Responding to Ebola

The international response to Ebola is gathering force, supported by WHO with particular contributions from the UK, France and the United States. Not only has the UK offered money and material, but over 1000 NHS staff and 185 staff from Public Health England have volunteered to provide assistance.[1] The altruism of these staff must be applauded and admired, particularly given harsh conditions, such as the need to work in intense heat while wearing suffocating protective clothing.[2]

Recriminations are already pouring in to say that WHO responded far too late and MSF were certainly pushing at a closed door from a very early stage in the epidemic. Dr Margaret Chan (WHO Director General) responds that this is all very well with hindsight, but at the outset Ebola in West Africa was just one of many signals from around the world.[3] In addition, telephone companies are accused of failing to release vital anonymised data that could help epidemiologists track local pockets of disease and the likely direction of spread – a technique that has proved itself with other infectious diseases in other settings.[4]

Meanwhile the UK team are in place and responding using a framework very similar to those deployed by CLAHRCs in delivering improved services:

  1. Acquiring up-to-date knowledge, in this case concerning the nature and spread of the virus and of previous methods to contain outbreaks.
  2. Working with local stake-holders to identify local facilitators and barriers. Some of these will be logistic, but cultural practices have loomed large in the case of Ebola.[5]
  3. Developing prototype solutions based on a synthesis of knowledge about viral epidemiology, general anthropological principles, and local factors.
  4. Trying out solutions iteratively and evaluating them in a formative way using such qualitative and quantitative data as may be gleaned.

When all the dust has settled and the virus has been driven into retreat, there will be time for a mopping-up exercise, so as to learn lessons for next time. There will be managerial (service delivery) and policy (political) lessons.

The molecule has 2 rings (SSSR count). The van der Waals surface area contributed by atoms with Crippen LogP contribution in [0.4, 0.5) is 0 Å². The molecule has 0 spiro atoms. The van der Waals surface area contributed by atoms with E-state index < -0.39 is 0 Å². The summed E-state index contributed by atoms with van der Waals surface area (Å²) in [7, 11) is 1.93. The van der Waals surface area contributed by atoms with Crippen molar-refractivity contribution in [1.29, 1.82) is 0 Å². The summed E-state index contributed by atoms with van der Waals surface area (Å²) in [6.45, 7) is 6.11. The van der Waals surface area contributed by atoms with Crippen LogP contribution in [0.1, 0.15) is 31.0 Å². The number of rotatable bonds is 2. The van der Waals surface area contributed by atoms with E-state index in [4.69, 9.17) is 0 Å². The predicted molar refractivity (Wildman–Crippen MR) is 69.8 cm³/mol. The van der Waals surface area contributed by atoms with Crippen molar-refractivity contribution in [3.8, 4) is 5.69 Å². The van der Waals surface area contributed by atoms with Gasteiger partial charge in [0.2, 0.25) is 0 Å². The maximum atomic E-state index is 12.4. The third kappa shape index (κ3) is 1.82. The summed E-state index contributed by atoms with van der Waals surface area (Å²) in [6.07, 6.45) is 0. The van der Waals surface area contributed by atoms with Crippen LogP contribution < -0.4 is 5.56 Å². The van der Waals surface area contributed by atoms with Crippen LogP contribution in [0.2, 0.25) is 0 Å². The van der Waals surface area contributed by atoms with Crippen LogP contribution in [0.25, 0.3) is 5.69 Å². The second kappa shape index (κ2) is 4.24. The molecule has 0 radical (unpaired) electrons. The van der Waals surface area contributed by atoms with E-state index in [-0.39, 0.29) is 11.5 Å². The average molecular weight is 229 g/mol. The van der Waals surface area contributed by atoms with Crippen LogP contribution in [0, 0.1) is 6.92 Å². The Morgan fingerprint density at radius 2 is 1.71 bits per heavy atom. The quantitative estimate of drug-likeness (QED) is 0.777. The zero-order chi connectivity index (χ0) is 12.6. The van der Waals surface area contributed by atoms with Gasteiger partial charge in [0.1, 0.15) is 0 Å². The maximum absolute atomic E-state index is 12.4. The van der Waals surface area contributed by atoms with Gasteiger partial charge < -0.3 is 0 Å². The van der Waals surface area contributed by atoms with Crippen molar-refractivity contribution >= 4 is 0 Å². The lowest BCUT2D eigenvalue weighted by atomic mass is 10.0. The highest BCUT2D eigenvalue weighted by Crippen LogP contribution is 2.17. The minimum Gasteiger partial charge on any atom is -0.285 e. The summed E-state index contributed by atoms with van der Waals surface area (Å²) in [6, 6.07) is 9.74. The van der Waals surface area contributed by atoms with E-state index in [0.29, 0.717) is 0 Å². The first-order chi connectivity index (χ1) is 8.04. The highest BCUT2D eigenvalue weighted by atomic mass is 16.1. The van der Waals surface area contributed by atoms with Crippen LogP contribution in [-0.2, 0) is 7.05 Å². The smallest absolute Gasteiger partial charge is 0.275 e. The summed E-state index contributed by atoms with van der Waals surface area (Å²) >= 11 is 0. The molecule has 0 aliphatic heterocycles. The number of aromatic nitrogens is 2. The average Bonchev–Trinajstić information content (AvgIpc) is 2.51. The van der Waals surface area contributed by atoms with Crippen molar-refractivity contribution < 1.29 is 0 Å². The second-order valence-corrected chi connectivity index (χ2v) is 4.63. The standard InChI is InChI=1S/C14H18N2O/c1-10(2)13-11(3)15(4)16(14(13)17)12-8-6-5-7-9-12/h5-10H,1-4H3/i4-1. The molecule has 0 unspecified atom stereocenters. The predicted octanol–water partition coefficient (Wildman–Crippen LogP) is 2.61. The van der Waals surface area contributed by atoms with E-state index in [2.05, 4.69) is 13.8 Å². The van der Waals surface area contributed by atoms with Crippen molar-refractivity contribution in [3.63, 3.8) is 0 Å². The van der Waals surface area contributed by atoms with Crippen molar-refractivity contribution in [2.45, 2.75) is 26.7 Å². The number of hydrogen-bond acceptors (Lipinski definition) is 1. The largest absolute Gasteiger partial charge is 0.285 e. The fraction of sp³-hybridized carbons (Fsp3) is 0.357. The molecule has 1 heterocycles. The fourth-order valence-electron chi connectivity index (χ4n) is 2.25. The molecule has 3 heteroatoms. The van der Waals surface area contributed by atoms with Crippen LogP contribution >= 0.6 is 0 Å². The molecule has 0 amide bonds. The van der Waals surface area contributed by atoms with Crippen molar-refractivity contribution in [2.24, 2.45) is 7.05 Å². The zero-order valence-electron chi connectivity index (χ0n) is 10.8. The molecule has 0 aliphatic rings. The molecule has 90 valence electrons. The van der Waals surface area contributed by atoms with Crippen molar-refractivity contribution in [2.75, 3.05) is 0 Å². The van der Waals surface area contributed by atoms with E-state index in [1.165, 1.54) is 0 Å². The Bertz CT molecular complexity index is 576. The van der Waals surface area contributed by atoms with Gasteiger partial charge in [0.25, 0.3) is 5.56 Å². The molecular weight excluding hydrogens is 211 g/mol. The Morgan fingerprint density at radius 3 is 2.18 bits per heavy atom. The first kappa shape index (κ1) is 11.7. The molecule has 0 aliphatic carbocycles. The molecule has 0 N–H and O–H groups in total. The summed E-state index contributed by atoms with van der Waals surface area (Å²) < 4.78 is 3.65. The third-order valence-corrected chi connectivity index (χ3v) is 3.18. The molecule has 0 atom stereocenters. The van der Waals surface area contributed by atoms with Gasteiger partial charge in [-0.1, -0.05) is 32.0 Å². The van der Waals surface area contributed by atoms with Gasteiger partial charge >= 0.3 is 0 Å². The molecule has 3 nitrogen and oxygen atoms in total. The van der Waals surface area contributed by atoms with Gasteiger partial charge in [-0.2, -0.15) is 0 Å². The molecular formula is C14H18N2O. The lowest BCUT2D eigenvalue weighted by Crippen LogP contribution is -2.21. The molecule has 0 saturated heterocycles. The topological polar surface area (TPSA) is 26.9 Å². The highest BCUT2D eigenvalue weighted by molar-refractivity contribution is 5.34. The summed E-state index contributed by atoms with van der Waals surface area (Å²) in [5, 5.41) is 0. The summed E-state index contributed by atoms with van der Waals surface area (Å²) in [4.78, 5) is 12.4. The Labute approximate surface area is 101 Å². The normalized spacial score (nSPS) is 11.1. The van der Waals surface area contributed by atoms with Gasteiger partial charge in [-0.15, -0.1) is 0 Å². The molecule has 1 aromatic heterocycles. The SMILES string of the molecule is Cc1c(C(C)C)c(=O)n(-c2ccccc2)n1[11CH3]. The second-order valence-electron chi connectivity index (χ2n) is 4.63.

At the service level we should be able to reconstruct the process, say from the point where the UK contingent arrived, by synthesising results of formative evaluations over various iterations of roll-out. This will depend on disciplined data collection over the intervention period. An unreasonable requirement, do I hear you say? Wrong ­­– medics do it in the heat of military campaigns because they know that allocating time and resources to data collection in the short-term will save lives in the long-term.

At the policy level, WHO and other organisations will have to open their books too. In return the enquiry should be conducted in the spirit of learning, not blame. Dr Margaret Chan should keep her job – even if the response was slow – since it is not mistakes, but failure to learn from them, that is inexcusable.

— Richard Lilford, CLAHRC WM Director

References:

  1. Ellison J. Ebola: Written question – 212924. [Online]. 2014
  2. Black B. The First 24 Hour Shift. [Online]. 2014
  3. Hawkes N, Arie S. Is the United Nations catching up with Ebola at last? BMJ. 2014; 349: g6576.
  4. The Economist. Ebola and big data: Waiting on hold. The Economist. 2014.
  5. Landry Faye S. How anthropologists help medics fight Ebola in Guinea. Sci Dev Net. 2014.
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